The networking value of day one was unique and inspirational as old relationships were refreshed and new ones were formed. The delegates were left inspired, reenergised and reassured that the Sakai community is one of sharing and collaboration.

Blended learning symposium: #BlendWits

Our venue at the Professional Development Hub was packed to capacity by blended learning enthusiasts for the second part of our conference. Day two’s focus was devoted to blended learning, and the programme kicked off with a panel discussion. Chaired by Prof Christine Woods from CLTD, the panellists included Prof Judy Backhouse (Wits), Rassie Louw (NWU) and Annemarie Bates (Unisa).

It was established very quickly that a definition of blended learning is redundant because no one definition will fit all contexts. “Don’t get hung up on the many definitions of blended learning,” said Prof Judy. “There are so many variations possible.”

For Rassie Louw, it was important that we rethink the way learners learn: “Blended learning is about blending approaches, not blending technology”. He added that “in South Africa we need the universities to work together. Then pull our resources together and tackle blended learning.”

An interesting discussion followed during the question and answering session, with Alice Goodwin-Davey (Unisa) asking when was learning ever not blended? It was clear from the discussions that context, planning and different approaches were important when considering blended learning methodologies in teaching and learning.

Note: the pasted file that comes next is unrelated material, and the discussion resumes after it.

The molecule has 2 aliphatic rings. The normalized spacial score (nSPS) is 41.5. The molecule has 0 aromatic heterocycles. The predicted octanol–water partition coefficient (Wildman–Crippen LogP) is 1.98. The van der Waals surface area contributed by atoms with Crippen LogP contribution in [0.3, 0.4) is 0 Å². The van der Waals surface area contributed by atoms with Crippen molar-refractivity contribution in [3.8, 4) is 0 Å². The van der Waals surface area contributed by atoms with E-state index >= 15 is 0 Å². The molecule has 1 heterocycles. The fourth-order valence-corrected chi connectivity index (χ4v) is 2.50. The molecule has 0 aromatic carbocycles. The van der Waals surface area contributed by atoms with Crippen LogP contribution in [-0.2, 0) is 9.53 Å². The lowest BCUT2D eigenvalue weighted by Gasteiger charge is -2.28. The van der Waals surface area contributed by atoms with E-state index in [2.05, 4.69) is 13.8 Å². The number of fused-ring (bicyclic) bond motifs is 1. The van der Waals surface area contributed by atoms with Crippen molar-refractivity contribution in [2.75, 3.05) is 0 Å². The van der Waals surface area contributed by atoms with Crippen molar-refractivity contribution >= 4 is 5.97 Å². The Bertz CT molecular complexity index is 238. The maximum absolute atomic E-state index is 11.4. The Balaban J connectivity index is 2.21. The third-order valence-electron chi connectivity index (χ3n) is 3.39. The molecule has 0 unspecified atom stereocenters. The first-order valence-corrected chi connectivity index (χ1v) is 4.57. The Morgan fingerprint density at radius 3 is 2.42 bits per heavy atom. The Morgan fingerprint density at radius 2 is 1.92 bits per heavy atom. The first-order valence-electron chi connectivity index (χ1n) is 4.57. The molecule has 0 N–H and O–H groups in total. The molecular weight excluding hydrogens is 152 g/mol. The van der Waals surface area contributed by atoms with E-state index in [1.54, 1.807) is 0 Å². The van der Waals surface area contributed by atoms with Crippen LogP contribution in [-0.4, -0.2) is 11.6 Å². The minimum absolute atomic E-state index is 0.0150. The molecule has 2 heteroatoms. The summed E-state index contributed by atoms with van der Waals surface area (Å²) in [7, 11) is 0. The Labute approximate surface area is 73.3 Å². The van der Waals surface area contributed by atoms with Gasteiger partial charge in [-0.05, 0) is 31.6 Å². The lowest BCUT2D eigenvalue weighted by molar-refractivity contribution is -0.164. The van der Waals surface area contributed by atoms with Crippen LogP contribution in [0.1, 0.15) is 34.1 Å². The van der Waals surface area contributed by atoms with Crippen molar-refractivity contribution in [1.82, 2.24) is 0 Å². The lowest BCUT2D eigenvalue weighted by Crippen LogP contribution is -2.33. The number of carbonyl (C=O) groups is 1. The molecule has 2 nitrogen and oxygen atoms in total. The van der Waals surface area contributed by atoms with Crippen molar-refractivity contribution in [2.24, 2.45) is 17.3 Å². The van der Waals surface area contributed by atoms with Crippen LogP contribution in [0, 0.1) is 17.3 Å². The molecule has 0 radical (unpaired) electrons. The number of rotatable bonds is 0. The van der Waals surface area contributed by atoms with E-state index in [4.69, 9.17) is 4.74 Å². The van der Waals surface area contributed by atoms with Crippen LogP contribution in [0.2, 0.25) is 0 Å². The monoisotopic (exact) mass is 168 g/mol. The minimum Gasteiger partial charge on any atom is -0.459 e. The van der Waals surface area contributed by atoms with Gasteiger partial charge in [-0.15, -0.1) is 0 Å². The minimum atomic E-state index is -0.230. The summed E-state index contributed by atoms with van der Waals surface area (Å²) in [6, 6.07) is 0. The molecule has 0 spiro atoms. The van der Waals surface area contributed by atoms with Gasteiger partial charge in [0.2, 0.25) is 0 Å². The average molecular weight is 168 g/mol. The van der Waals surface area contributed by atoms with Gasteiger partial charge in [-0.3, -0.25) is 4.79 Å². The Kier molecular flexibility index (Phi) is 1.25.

Connecting remotely from around the world

We also had remote presentations from two international guests, Ian Dolphin and Chuck Severance. Ian is the Executive Director of the Apereo Foundation and his presentation on the Apereo Learning Analytics Initiative looked at open source options as a key driver of innovation in higher education. You can find Ian’s presentation here.

Chuck Severance, the first Chief Architect of the Sakai Project, first Executive Director of Sakai Foundation and at present the Sakai Chief Strategist at Longsight has been instrumental in Sakai’s development over the last decade. Chuck’s presentation was an overview of Sakai – where it started, how it’s evolved, and what the future of Sakai will look like. One of his key points highlighted the value of open sourced code because its advantage is that there are multiple collaborators with the sole purpose of improvement and innovation.